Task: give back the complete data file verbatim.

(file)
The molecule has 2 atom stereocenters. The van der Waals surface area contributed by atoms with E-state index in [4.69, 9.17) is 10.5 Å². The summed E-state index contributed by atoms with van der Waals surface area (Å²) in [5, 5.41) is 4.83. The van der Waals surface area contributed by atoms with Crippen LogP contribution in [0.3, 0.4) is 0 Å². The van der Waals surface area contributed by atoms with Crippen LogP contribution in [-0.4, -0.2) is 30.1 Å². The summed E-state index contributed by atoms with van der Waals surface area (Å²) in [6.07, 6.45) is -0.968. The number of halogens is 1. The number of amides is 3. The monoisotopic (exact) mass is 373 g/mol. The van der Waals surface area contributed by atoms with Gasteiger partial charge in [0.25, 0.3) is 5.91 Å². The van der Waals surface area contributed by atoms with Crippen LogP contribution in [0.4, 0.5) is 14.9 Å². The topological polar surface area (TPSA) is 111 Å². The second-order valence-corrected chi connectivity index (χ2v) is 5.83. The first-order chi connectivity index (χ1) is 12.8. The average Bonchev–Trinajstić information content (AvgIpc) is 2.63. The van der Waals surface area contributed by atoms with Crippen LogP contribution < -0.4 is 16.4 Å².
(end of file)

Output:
The molecule has 2 atom stereocenters. The van der Waals surface area contributed by atoms with E-state index in [4.69, 9.17) is 10.5 Å². The summed E-state index contributed by atoms with van der Waals surface area (Å²) in [5, 5.41) is 4.83. The van der Waals surface area contributed by atoms with Crippen LogP contribution in [0.3, 0.4) is 0 Å². The van der Waals surface area contributed by atoms with Crippen LogP contribution in [-0.4, -0.2) is 30.1 Å². The summed E-state index contributed by atoms with van der Waals surface area (Å²) in [6.07, 6.45) is -0.968. The number of halogens is 1. The number of amides is 3. The monoisotopic (exact) mass is 373 g/mol. The van der Waals surface area contributed by atoms with Gasteiger partial charge in [0.25, 0.3) is 5.91 Å². The van der Waals surface area contributed by atoms with Crippen LogP contribution in [0.4, 0.5) is 14.9 Å². The topological polar surface area (TPSA) is 111 Å². The second-order valence-corrected chi connectivity index (χ2v) is 5.83. The first-order chi connectivity index (χ1) is 12.8. The average Bonchev–Trinajstić information content (AvgIpc) is 2.63. The van der Waals surface area contributed by atoms with Crippen LogP contribution < -0.4 is 16.4 Å².